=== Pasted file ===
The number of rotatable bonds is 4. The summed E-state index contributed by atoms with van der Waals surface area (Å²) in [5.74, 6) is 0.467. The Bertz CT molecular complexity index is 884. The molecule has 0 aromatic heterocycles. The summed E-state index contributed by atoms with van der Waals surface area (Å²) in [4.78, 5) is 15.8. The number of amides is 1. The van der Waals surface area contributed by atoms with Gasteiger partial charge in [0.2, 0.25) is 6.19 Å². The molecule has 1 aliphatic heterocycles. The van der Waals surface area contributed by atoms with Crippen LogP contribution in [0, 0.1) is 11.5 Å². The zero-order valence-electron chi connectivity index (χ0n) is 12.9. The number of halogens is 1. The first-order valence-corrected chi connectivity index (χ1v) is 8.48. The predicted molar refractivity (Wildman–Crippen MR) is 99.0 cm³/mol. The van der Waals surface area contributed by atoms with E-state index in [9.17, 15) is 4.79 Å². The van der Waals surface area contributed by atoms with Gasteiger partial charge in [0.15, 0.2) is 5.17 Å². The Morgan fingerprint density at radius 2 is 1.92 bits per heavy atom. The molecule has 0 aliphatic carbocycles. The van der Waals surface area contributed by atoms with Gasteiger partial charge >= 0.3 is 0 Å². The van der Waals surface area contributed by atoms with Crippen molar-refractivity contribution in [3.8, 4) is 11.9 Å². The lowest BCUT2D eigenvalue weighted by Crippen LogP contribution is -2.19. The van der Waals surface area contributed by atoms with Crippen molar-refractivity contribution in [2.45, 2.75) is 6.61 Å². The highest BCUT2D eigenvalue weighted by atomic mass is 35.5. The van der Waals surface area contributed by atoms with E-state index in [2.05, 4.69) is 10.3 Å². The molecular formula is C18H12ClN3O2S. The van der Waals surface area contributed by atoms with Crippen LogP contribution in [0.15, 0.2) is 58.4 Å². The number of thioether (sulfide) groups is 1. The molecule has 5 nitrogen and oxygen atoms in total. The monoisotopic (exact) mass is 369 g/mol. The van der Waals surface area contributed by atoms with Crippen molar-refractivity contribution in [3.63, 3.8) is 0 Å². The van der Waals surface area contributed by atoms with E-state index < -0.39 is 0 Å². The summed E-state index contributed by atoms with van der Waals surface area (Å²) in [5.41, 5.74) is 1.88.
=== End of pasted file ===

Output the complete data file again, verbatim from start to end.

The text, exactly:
The number of rotatable bonds is 4. The summed E-state index contributed by atoms with van der Waals surface area (Å²) in [5.74, 6) is 0.467. The Bertz CT molecular complexity index is 884. The molecule has 0 aromatic heterocycles. The summed E-state index contributed by atoms with van der Waals surface area (Å²) in [4.78, 5) is 15.8. The number of amides is 1. The van der Waals surface area contributed by atoms with Gasteiger partial charge in [0.2, 0.25) is 6.19 Å². The molecule has 1 aliphatic heterocycles. The van der Waals surface area contributed by atoms with Crippen LogP contribution in [0, 0.1) is 11.5 Å². The zero-order valence-electron chi connectivity index (χ0n) is 12.9. The number of halogens is 1. The first-order valence-corrected chi connectivity index (χ1v) is 8.48. The predicted molar refractivity (Wildman–Crippen MR) is 99.0 cm³/mol. The van der Waals surface area contributed by atoms with E-state index in [9.17, 15) is 4.79 Å². The van der Waals surface area contributed by atoms with Gasteiger partial charge in [0.15, 0.2) is 5.17 Å². The Morgan fingerprint density at radius 2 is 1.92 bits per heavy atom. The molecule has 0 aliphatic carbocycles. The van der Waals surface area contributed by atoms with Gasteiger partial charge >= 0.3 is 0 Å². The van der Waals surface area contributed by atoms with Crippen molar-refractivity contribution in [3.8, 4) is 11.9 Å². The lowest BCUT2D eigenvalue weighted by Crippen LogP contribution is -2.19. The van der Waals surface area contributed by atoms with Crippen molar-refractivity contribution in [2.45, 2.75) is 6.61 Å². The highest BCUT2D eigenvalue weighted by atomic mass is 35.5. The van der Waals surface area contributed by atoms with E-state index in [2.05, 4.69) is 10.3 Å². The molecular formula is C18H12ClN3O2S. The van der Waals surface area contributed by atoms with Crippen LogP contribution in [0.15, 0.2) is 58.4 Å². The number of thioether (sulfide) groups is 1. The molecule has 5 nitrogen and oxygen atoms in total. The monoisotopic (exact) mass is 369 g/mol. The van der Waals surface area contributed by atoms with Crippen molar-refractivity contribution in [3.63, 3.8) is 0 Å². The van der Waals surface area contributed by atoms with E-state index < -0.39 is 0 Å². The summed E-state index contributed by atoms with van der Waals surface area (Å²) in [5.41, 5.74) is 1.88.